Augustus

By Anthony Everitt
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  • Publisher : Random House
  • Book Code : 1588365557
  • Total of Pages : 416
  • Category : History
  • Members : 358
  • Pdf File: augustus.pdf

Book Short Summary:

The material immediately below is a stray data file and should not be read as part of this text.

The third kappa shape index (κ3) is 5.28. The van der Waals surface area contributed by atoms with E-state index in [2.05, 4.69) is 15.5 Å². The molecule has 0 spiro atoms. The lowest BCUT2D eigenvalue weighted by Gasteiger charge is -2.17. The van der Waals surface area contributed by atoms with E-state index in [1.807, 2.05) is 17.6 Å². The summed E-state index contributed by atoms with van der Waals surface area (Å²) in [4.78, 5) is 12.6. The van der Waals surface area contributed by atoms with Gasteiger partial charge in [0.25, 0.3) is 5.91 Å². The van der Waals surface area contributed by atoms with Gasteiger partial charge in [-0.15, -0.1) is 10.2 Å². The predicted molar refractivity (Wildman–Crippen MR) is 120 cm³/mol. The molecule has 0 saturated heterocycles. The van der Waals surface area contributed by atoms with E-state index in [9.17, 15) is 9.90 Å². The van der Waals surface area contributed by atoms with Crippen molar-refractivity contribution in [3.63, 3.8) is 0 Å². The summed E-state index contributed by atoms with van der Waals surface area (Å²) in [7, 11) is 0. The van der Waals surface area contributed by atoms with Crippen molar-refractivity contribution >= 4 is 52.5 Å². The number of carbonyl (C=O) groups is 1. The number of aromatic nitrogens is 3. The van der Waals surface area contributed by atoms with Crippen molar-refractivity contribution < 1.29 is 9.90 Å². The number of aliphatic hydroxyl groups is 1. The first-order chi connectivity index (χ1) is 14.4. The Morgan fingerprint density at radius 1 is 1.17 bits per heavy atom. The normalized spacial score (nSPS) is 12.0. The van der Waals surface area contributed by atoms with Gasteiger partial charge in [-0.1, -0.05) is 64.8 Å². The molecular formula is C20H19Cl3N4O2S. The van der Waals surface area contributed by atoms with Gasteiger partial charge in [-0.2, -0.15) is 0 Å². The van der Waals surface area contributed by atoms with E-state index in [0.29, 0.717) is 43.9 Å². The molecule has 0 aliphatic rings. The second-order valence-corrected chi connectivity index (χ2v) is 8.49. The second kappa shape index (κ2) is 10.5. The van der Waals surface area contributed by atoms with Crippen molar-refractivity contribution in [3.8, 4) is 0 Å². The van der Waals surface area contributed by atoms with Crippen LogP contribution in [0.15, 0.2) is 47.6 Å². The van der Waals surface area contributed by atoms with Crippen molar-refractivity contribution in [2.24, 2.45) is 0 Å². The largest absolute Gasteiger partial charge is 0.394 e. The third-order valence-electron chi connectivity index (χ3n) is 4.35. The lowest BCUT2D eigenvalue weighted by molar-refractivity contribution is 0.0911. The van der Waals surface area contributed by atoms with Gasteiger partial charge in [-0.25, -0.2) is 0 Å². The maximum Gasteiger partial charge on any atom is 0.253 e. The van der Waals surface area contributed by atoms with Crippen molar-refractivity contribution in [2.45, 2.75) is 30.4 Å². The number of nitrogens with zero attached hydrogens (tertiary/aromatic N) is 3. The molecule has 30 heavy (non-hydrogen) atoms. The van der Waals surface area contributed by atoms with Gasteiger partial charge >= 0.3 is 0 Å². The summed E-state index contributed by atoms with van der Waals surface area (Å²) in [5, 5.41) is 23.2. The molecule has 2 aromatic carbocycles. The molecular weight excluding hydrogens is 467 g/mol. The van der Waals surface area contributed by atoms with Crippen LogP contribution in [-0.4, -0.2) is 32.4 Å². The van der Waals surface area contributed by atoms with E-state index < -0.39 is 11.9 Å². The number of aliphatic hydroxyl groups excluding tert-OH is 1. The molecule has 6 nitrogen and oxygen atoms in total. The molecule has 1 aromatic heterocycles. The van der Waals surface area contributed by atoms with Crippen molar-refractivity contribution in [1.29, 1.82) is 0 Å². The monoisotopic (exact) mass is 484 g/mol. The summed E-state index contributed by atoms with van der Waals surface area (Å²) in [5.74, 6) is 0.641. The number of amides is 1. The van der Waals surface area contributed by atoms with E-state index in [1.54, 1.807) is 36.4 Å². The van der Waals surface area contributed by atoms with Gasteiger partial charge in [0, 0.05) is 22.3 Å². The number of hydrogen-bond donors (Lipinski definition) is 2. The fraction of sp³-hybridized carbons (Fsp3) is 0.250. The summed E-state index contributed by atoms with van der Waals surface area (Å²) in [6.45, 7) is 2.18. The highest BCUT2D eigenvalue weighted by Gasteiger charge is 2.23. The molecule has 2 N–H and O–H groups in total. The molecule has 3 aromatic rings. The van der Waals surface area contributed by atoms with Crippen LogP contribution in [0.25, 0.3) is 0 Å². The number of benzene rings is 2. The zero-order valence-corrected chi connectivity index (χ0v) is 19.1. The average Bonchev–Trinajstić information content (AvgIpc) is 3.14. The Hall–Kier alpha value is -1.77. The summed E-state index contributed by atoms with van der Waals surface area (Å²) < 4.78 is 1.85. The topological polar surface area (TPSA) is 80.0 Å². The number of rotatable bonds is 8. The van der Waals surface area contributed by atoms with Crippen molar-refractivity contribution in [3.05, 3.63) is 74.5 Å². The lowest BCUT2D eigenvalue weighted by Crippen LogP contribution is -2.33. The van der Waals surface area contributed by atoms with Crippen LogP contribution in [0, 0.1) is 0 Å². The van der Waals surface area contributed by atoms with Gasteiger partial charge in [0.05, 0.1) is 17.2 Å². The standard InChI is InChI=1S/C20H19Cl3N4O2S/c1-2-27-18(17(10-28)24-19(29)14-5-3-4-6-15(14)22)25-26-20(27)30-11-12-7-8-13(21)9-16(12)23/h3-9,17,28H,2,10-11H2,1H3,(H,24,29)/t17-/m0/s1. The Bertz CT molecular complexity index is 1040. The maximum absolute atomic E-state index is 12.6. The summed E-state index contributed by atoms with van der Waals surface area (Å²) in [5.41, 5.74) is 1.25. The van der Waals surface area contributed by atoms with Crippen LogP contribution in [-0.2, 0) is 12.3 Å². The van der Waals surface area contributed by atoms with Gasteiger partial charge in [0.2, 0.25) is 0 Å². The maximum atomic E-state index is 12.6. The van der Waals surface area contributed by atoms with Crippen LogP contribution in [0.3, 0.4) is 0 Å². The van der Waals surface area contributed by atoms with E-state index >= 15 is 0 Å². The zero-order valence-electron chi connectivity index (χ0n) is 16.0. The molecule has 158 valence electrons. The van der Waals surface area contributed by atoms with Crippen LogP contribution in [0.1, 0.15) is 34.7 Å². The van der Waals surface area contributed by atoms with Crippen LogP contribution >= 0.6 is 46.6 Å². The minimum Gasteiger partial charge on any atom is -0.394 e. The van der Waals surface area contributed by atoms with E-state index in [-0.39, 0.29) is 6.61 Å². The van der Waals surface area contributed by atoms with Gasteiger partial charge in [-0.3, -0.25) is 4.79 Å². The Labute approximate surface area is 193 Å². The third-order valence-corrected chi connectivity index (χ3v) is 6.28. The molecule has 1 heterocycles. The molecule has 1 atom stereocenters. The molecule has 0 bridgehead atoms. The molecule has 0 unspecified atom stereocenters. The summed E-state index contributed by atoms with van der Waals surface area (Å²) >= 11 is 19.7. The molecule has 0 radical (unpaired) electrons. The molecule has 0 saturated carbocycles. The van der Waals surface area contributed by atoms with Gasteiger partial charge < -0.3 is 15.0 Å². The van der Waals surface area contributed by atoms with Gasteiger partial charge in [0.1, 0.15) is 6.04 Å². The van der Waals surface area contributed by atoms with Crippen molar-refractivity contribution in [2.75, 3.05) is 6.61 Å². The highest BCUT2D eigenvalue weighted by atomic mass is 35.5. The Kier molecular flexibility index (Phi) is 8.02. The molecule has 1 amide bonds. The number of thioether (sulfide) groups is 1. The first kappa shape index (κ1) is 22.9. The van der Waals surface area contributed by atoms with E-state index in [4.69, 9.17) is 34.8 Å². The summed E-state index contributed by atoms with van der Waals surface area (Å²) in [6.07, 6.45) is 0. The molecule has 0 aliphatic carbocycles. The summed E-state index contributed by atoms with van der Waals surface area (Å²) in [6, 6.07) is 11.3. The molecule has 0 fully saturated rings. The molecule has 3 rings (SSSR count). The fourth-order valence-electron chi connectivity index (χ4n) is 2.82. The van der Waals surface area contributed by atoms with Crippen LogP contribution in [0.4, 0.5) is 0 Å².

He found Rome made of clay and left it made of marble. As Rome’s first emperor, Augustus transformed the unruly Republic into the greatest empire the world had ever seen. His consolidation and expansion of Roman power two thousand years ago laid the foundations, for all of Western history to follow. Yet, despite Augustus’s accomplishments, very few biographers have concentrated on the man himself, instead choosing to chronicle the age in which he lived. Here, Anthony Everitt, the bestselling author of Cicero, gives a spellbinding and intimate account of his illustrious subject. Augustus began his career as an inexperienced teenager plucked from his studies to take center stage in the drama of Roman politics, assisted by two school friends, Agrippa and Maecenas. Augustus’s rise to power began with the assassination of his great-uncle and adoptive father, Julius Caesar, and culminated in the titanic duel with Mark Antony and Cleopatra. The world that made Augustus–and that he himself later remade–was driven by intrigue, sex, ceremony, violence, scandal, and naked ambition. Everitt has taken some of the household names of history–Caesar, Brutus, Cassius, Antony, Cleopatra–whom few know the full truth about, and turned them into flesh-and-blood human beings. At a time when many consider America an empire, this stunning portrait of the greatest emperor who ever lived makes for enlightening and engrossing reading. Everitt brings to life the world of a giant, rendered faithfully and sympathetically in human scale. A study of power and political genius, Augustus is a vivid, compelling biography of one of the most important rulers in history.